7 San Francisco Football Stars We'd Have Paid to See

We're heading to S.F. football fields of the past, to choose the prep, college and pro stars we’d most like to see in person. We have a few rules: We’re only choosing games that might have been played in the city limits and our choices are limited to before the 1980s. Read more about football in S.F.: http://sfchron.cl/1QgNmYY (via Peter Hartlaub)
  1. Len Eshmont (49ers, 1946)
    After hearing about the Len Eshmont Award going to so many modern 49ers greats, we wanted to see the running back live. Specifically the first 49ers touchdown — a throw from Frankie Albert to Johnny Strzykalski, lateraled to Eshmont for the 40-yard score.
  2. Bob St. Clair (Polytechnic High, 1948)
    The greatest lineman in S.F. history played all but one season of his games at Kezar Stadium. He dominated throughout his career, but we’d like to see him when he was a man among boys at Polytechnic High School.
  3. Burl Toler (USF, 1951)
    The 1951 USF team included future NFL greats Ollie Matson, Gino Marchetti and St. Clair. The Dons went undefeated but were denied a bowl game because of racism in the South. We want to see Toler, a feisty linebacker whose pro career was derailed by a serious injury. Toler went on to become the first African American official in the NFL.
  4. Tony Serra (Lincoln High, 1952)
    Yes, that Tony Serra. The civil rights lawyer and subject of the movie “True Believer” was a baseball and football star for Lincoln High. He played as a sophomore and excelled in a pass-heavy offense.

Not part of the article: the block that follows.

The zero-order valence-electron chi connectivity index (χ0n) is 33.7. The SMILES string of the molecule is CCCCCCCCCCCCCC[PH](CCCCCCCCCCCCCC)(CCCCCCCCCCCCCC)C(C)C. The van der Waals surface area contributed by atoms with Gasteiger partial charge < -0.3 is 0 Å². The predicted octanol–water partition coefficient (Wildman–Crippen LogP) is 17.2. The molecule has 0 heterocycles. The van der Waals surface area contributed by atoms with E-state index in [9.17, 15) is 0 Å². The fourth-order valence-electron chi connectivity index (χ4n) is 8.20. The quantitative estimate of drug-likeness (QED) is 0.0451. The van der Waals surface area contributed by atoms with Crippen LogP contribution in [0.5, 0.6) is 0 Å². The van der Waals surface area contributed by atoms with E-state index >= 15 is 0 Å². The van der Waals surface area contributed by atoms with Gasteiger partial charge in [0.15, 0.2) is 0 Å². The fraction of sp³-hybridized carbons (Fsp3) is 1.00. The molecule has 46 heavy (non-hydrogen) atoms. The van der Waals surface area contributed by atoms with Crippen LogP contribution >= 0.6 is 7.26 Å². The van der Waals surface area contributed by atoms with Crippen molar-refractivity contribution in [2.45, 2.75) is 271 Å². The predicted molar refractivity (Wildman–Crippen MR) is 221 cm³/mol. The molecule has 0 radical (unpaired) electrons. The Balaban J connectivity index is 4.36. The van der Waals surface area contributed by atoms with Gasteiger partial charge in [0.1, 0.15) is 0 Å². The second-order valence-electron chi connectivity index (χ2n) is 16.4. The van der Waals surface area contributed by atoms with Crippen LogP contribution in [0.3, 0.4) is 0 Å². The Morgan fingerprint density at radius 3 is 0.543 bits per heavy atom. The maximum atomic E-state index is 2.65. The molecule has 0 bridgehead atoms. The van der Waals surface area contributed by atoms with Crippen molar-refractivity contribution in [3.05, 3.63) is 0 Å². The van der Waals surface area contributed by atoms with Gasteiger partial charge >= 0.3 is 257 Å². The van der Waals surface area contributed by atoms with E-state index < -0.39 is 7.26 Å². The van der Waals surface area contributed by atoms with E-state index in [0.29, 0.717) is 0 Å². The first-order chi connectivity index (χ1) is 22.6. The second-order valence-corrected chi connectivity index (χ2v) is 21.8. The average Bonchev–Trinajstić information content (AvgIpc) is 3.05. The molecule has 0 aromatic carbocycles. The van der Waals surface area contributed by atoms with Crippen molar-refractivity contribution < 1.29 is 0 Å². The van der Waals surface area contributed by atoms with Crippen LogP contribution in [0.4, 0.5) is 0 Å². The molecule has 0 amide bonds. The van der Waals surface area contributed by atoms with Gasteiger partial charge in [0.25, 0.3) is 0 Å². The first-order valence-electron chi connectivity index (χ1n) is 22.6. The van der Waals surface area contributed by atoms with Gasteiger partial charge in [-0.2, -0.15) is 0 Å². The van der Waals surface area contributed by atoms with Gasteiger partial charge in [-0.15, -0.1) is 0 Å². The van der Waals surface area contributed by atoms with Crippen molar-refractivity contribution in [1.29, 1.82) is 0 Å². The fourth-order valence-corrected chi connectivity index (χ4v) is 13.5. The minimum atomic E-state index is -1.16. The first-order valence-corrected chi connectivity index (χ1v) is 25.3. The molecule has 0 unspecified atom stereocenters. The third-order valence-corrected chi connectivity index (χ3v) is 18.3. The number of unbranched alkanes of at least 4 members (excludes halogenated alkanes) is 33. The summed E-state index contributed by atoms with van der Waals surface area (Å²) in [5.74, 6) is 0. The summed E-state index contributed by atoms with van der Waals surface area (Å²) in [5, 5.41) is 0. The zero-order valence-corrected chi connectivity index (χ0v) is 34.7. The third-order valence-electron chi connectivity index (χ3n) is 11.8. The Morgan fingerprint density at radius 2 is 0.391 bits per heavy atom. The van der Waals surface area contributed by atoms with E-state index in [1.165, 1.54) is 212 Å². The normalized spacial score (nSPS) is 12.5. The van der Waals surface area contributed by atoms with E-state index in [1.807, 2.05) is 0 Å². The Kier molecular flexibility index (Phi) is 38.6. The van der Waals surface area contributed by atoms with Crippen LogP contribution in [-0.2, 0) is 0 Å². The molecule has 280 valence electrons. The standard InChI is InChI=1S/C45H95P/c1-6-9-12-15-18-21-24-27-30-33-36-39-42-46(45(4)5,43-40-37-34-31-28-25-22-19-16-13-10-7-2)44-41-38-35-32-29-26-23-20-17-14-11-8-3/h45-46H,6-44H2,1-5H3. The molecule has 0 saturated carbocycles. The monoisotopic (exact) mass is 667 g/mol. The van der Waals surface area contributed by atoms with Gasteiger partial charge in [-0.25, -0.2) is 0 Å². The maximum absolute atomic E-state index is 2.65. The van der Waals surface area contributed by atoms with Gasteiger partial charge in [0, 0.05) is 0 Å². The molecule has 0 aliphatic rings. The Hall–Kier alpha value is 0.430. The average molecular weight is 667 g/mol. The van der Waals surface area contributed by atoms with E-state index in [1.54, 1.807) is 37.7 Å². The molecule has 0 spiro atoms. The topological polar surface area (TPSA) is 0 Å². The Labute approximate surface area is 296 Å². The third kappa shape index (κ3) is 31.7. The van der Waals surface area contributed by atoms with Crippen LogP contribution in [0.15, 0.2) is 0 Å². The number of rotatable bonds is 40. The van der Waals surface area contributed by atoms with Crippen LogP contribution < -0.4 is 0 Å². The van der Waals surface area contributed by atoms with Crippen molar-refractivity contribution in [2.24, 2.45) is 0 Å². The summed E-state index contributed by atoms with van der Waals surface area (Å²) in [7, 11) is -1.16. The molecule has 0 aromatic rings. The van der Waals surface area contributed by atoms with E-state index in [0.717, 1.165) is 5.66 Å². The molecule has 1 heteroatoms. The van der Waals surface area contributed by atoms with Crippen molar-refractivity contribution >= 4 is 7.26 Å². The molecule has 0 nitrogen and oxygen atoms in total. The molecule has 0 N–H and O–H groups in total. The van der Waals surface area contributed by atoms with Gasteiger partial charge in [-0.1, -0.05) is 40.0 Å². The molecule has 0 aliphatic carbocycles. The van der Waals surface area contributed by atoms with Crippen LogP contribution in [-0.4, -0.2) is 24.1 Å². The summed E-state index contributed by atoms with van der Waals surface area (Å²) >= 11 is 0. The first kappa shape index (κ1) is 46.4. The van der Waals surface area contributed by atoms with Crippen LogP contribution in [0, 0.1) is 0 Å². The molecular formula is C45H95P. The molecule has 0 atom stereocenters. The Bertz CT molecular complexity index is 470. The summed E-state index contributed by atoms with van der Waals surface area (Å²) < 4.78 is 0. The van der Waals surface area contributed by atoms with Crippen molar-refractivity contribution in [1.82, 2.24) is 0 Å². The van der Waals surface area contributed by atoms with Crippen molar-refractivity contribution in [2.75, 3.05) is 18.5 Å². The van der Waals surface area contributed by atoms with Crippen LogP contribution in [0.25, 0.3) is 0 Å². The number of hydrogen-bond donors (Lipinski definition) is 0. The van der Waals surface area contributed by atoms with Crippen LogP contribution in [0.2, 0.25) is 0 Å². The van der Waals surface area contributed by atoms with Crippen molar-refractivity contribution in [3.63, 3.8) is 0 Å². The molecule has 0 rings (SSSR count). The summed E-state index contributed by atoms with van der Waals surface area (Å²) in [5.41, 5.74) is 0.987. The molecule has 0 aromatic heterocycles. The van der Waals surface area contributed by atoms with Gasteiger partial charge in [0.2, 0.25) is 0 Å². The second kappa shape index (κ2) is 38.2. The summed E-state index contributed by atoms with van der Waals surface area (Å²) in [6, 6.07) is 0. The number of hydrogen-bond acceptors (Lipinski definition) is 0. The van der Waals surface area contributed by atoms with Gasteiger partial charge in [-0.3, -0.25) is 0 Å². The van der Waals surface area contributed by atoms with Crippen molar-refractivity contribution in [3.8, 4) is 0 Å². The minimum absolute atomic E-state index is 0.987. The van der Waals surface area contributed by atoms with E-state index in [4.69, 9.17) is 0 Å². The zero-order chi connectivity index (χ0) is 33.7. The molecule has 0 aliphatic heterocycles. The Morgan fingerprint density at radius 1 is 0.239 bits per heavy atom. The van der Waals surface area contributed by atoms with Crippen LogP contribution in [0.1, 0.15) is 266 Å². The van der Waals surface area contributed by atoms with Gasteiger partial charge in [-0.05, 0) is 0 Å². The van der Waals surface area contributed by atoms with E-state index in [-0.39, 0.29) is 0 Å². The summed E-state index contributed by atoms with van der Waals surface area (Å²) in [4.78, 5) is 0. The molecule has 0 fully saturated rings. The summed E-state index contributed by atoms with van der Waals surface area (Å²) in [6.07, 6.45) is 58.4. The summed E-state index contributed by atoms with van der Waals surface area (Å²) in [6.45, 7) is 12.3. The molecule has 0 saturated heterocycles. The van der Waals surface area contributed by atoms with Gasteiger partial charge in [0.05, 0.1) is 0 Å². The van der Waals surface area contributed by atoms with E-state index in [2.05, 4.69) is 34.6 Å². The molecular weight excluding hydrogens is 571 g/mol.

5. Hugh McElhenny (49ers, 1957)
    Stories abound about McElhenny being incredible to watch live, weaving back and forth on the Kezar Stadium field for 40-yard touchdowns that covered 140 yards of ground. He averaged 8 yards per carry in an injury-shortened 1954 season, but we’re choosing 1957 — arguably the 49ers’ greatest season of their first 35 years.
  6. Dan Fouts (St. Ignatius College Prep, 1967)
    The prep legend played two years at St. Ignatius before a stellar career at the University of Oregon and with the San Diego Chargers. We’ll find a seat next to his dad, Bob Fouts, a longtime broadcaster for the 49ers, San Francisco Warriors and San Francisco Seals baseball team. We may have to take a side trip to see O.J. Simpson at Galileo High. Right now, he doesn’t make it for personal reasons.
  7. Paul Hofer (49ers, 1979)
    Hofer was the first pro running back to thrive in Bill Walsh’s innovative offense (58 receptions in 1979) but sadly his career was disrupted by knee injuries. We'd pay to see him play one more game.